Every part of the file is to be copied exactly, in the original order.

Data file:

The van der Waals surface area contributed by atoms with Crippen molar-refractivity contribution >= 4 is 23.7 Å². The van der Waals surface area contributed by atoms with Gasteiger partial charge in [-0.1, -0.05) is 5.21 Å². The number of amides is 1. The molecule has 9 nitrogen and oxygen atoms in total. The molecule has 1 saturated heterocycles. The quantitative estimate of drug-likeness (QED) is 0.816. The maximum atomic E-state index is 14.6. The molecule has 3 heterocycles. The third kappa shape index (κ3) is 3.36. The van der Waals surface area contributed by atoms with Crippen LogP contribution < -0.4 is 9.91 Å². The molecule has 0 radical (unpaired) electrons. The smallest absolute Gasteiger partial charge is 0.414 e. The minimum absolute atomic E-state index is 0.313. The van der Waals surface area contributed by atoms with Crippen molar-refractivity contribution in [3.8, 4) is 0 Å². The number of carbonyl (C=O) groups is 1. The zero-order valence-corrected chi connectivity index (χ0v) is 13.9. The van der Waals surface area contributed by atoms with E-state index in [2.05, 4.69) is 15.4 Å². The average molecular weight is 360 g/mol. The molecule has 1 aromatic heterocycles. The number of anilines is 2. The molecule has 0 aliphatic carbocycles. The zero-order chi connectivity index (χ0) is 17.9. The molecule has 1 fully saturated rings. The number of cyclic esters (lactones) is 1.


The van der Waals surface area contributed by atoms with Crippen molar-refractivity contribution >= 4 is 23.7 Å². The van der Waals surface area contributed by atoms with Gasteiger partial charge in [-0.1, -0.05) is 5.21 Å². The number of amides is 1. The molecule has 9 nitrogen and oxygen atoms in total. The molecule has 1 saturated heterocycles. The quantitative estimate of drug-likeness (QED) is 0.816. The maximum atomic E-state index is 14.6. The molecule has 3 heterocycles. The third kappa shape index (κ3) is 3.36. The van der Waals surface area contributed by atoms with Crippen LogP contribution < -0.4 is 9.91 Å². The molecule has 0 radical (unpaired) electrons. The smallest absolute Gasteiger partial charge is 0.414 e. The minimum absolute atomic E-state index is 0.313. The van der Waals surface area contributed by atoms with Crippen molar-refractivity contribution in [3.8, 4) is 0 Å². The number of carbonyl (C=O) groups is 1. The zero-order valence-corrected chi connectivity index (χ0v) is 13.9. The van der Waals surface area contributed by atoms with E-state index in [2.05, 4.69) is 15.4 Å². The average molecular weight is 360 g/mol. The molecule has 1 aromatic heterocycles. The number of anilines is 2. The molecule has 0 aliphatic carbocycles. The zero-order chi connectivity index (χ0) is 17.9. The molecule has 1 fully saturated rings. The number of cyclic esters (lactones) is 1.